Bitchin' Blog Posts
Title: Nick and Norah's Infinite Playlist
Author: Rachel Cohn and David Levithan
Publication Info: Knopf Books 2007
Genre: Young Adult
Sarah reviewed Nick and Norah’s Infinite Playlist for Romancenovel.tv earlier this week, and I was supposed to get in on the HOT HOT VIDEO REVIEW ACTION, but alas, technical fuckiness got in the way. It ain’t easy being bi…coastal. So you get a review the old-fashioned way instead, which is almost definitely for the best, because appearing on TV presents all sorts of difficulties, such as dealing with the fact that I’m Sarah’s Tyler Durden. (And if you’re wondering whether this is my incredibly roundabout way of saying that I’m actually Brad Pitt…well, I’ll ask you this: have you ever seen the two of us in the same room?
Think about it.)
My corporeal status notwithstanding, here’s what I think of Nick and Norah’s Infinite Playlist:
I like it. I like it a lot. It’s not perfect by any means, and I didn’t fall head-over-heels in love with it, but it is a fresh and daring beastie, and in many ways, it’s a very well-crafted story. The book, not unlike a good pop song, is rife with hooks. Behold:
1. It’s about a boy who asks a stranger to be his Five-Minute Girlfriend. I am a sucker for this storyline. The Fake Fiancé(e) plot will get me every. Goddamn. Time.
2. In the tradition of some of the greatest coming-of-age tales, like American Graffiti, it takes place in the course of one night.
3. Late-night teenage capers! In Manhattan!
4. The book is written exclusively in first-person, with all the bits from Nick’s perspective are written by David Levithan, and all the bits from Norah’s perspective are written by Rachel Cohn, and the chapters alternate point-of-view.
Good, clean fun.
So Our Intrepid Hero, Nick, is the bassist for a queercore band and has just finished playing a show when his Evil Ex Girlfriend hoves into view. In desperation, he turns to the girl in flannel standing next to him and asks her whether she’ll be his five-minute girlfriend. And after some struggle, she agrees. And they share a smoking-hot kiss. And then her Evil Ex appears. And then assorted adventures ensue, including hijinks that involve a dying Yugo, a jacket named Salvatore and a strip club featuring dancers who dress up like nuns while performing songs from The Sound of Music. And since it’s a YA novel, along the way, the two of them learn valuable lessons about letting go, taking chances, making the right sorts of choices and not moving too fast. Awww!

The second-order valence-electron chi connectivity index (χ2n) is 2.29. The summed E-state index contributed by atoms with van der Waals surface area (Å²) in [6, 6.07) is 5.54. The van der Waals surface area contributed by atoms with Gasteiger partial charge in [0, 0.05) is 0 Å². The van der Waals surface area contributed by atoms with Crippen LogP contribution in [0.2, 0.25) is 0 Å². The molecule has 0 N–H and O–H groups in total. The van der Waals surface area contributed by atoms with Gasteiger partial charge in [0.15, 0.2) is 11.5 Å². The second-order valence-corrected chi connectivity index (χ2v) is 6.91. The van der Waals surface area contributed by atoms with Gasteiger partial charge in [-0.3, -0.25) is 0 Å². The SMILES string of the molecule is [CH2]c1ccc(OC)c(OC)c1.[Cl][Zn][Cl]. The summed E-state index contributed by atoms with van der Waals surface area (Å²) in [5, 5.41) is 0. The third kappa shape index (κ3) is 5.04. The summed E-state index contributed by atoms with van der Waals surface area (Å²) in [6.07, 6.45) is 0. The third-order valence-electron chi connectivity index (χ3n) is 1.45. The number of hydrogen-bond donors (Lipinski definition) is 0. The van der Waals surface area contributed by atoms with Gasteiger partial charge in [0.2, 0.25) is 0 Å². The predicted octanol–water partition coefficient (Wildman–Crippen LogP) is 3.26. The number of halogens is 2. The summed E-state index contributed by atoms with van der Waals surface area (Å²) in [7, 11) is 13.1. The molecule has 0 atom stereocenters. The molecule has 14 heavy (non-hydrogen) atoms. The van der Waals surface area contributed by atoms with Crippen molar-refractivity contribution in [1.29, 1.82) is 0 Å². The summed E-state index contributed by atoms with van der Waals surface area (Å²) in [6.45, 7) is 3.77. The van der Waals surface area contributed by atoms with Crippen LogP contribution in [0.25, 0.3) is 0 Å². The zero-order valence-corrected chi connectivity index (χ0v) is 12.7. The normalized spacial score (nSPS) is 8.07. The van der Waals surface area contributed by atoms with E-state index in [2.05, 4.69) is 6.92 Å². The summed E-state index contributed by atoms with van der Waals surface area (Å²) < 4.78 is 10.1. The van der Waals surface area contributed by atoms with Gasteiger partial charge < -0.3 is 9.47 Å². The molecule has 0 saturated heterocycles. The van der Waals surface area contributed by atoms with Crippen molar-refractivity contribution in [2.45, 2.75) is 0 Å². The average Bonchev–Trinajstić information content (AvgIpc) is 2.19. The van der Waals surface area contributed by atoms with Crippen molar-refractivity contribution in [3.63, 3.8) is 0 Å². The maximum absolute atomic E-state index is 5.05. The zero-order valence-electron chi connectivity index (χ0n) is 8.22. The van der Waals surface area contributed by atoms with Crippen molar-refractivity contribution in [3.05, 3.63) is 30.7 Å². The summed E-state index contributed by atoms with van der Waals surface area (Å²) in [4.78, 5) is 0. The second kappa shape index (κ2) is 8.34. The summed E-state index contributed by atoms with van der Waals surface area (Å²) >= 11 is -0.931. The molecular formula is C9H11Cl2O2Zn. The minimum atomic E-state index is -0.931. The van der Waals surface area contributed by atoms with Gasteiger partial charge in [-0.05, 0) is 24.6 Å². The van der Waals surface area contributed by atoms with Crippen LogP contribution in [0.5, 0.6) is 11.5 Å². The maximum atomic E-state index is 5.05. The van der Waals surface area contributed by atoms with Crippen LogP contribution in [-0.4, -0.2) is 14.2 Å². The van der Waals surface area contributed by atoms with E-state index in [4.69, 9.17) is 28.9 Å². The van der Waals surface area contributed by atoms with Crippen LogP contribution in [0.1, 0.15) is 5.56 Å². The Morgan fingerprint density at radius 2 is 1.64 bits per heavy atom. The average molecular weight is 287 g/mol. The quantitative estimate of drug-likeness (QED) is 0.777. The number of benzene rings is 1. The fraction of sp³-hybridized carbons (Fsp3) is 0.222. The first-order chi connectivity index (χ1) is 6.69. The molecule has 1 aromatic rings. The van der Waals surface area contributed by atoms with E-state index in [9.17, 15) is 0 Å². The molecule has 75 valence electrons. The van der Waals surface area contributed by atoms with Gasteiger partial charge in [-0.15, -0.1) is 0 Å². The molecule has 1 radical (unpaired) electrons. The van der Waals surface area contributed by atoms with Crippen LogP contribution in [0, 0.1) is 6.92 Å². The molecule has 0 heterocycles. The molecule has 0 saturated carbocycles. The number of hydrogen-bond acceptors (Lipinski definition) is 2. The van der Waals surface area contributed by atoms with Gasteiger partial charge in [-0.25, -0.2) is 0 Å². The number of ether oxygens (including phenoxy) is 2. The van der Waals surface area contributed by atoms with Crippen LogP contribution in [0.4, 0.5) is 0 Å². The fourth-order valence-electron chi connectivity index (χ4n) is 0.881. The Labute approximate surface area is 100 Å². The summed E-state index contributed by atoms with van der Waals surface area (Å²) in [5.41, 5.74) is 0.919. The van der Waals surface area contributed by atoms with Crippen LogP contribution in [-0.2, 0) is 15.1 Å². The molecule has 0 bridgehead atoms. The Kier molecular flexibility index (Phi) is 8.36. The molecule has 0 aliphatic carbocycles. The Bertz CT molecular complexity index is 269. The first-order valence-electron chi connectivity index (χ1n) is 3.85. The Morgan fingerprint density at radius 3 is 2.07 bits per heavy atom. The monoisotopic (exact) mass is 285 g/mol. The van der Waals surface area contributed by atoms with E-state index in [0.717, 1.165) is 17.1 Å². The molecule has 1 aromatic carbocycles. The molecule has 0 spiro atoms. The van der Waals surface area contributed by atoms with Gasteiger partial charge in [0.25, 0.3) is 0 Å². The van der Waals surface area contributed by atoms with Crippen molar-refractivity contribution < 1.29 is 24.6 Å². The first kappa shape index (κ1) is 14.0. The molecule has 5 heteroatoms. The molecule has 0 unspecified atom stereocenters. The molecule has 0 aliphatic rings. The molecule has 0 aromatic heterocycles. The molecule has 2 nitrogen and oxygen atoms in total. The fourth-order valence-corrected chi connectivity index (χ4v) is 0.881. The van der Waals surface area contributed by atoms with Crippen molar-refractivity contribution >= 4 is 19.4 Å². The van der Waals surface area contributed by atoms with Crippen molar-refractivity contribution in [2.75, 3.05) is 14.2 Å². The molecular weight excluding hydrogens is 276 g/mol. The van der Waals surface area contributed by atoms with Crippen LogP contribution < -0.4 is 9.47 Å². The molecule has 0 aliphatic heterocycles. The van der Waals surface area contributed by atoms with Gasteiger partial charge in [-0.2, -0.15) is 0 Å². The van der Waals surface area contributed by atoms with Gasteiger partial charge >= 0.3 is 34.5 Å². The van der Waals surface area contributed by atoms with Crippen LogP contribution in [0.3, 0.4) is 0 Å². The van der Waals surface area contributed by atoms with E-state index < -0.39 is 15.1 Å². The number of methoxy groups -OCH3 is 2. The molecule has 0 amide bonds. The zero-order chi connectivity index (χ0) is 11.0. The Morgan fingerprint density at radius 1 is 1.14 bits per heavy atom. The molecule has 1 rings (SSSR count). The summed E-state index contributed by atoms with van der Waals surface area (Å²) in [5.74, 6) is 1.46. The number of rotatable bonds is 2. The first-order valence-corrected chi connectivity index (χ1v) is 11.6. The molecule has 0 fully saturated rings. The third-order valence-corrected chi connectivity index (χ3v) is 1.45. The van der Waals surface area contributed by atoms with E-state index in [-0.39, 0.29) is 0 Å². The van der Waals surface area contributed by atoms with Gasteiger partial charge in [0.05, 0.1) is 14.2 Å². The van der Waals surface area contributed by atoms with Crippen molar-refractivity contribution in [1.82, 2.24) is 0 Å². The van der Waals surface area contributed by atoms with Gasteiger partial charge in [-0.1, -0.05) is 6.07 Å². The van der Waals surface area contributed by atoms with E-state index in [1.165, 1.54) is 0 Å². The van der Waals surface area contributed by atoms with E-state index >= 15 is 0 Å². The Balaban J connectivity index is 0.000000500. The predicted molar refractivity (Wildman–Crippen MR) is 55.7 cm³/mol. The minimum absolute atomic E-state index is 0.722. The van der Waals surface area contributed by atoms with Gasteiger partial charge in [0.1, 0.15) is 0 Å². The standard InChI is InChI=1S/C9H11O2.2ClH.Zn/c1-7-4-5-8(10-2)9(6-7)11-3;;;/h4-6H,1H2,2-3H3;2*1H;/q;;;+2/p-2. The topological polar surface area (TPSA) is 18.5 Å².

And really, if there’s one thing I have to complain about with this book, it’s that I could sometimes spot the Big Lessons too easily. I didn’t like it when I was a kid, and I like it even less as an adult. Cohn and Levithan aren’t especially heavy-handed with it (unlike the utterly execrable Rainbow Party), but some of the characters behaved in perfectly convincing precocious teenagerish ways, and other times behaved in ways that you would mostly see only in a YA novel. Nick’s Evil Ex, in particular, was inconsistent in rather jarring ways, and there were times when I wondered why Nick and Norah didn’t behave more like the horny teenagers they are, but these quibbles are minor. What I liked about the book far outshone the problems I had with it. There are three things in particular that stand out for me:
1. The way it talks about music. Music is an incredibly visceral experience for me, and it’s taking over a lot of the “Keep Candy Happy and Sane” tasks that leisure reading used to accomplish (because leisure reading time isn’t exactly in plentiful supply nowadays, cry). I’m a bit of a music geek (if I weren’t so slapdash about the way I dress, I’d probably qualify as *gulp* a hipster), and going to a show is often a full-body experience for me. Cohn and Levithan capture that really, really well, with all the force and unfettered passion of teenagers whose emotions well so full and so hot, they threaten to burst out of their skins.